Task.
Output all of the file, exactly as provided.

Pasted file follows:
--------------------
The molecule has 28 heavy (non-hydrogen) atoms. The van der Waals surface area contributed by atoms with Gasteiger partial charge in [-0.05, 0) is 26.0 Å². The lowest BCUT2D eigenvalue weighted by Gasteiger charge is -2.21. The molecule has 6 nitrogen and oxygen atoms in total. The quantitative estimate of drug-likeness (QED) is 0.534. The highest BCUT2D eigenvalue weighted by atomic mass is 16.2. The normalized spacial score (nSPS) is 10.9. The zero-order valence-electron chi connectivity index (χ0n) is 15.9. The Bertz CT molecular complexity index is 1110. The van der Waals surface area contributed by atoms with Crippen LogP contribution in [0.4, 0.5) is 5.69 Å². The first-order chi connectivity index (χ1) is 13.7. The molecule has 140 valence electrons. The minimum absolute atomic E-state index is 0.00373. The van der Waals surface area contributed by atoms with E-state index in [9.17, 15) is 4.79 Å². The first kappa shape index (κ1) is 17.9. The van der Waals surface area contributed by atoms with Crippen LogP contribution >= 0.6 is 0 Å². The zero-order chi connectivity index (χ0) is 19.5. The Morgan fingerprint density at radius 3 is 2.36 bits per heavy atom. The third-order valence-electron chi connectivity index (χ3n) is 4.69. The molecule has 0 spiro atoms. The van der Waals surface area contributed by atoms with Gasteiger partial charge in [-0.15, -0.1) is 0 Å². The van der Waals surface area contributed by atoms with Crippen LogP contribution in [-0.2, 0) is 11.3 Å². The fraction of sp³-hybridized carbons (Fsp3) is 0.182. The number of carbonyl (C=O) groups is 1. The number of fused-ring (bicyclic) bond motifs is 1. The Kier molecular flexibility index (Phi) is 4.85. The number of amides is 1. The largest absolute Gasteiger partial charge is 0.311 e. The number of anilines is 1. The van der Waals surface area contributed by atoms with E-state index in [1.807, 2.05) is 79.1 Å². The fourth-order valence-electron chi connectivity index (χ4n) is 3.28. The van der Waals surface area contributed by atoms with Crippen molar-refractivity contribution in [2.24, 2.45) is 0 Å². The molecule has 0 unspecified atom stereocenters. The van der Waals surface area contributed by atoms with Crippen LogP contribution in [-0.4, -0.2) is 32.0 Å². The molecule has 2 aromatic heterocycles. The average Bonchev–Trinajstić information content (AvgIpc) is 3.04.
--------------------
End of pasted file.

The molecule has 28 heavy (non-hydrogen) atoms. The van der Waals surface area contributed by atoms with Gasteiger partial charge in [-0.05, 0) is 26.0 Å². The lowest BCUT2D eigenvalue weighted by Gasteiger charge is -2.21. The molecule has 6 nitrogen and oxygen atoms in total. The quantitative estimate of drug-likeness (QED) is 0.534. The highest BCUT2D eigenvalue weighted by atomic mass is 16.2. The normalized spacial score (nSPS) is 10.9. The zero-order valence-electron chi connectivity index (χ0n) is 15.9. The Bertz CT molecular complexity index is 1110. The van der Waals surface area contributed by atoms with Crippen LogP contribution in [0.4, 0.5) is 5.69 Å². The first-order chi connectivity index (χ1) is 13.7. The molecule has 140 valence electrons. The minimum absolute atomic E-state index is 0.00373. The van der Waals surface area contributed by atoms with E-state index in [9.17, 15) is 4.79 Å². The first kappa shape index (κ1) is 17.9. The van der Waals surface area contributed by atoms with Crippen LogP contribution >= 0.6 is 0 Å². The zero-order chi connectivity index (χ0) is 19.5. The Morgan fingerprint density at radius 3 is 2.36 bits per heavy atom. The third-order valence-electron chi connectivity index (χ3n) is 4.69. The molecule has 0 spiro atoms. The van der Waals surface area contributed by atoms with Gasteiger partial charge in [-0.15, -0.1) is 0 Å². The van der Waals surface area contributed by atoms with Crippen LogP contribution in [-0.2, 0) is 11.3 Å². The fraction of sp³-hybridized carbons (Fsp3) is 0.182. The number of carbonyl (C=O) groups is 1. The number of fused-ring (bicyclic) bond motifs is 1. The Kier molecular flexibility index (Phi) is 4.85. The number of amides is 1. The largest absolute Gasteiger partial charge is 0.311 e. The number of anilines is 1. The van der Waals surface area contributed by atoms with E-state index in [1.807, 2.05) is 79.1 Å². The fourth-order valence-electron chi connectivity index (χ4n) is 3.28. The van der Waals surface area contributed by atoms with Crippen molar-refractivity contribution in [2.24, 2.45) is 0 Å². The molecule has 0 unspecified atom stereocenters. The van der Waals surface area contributed by atoms with Crippen LogP contribution in [-0.4, -0.2) is 32.0 Å². The molecule has 2 aromatic heterocycles. The average Bonchev–Trinajstić information content (AvgIpc) is 3.04.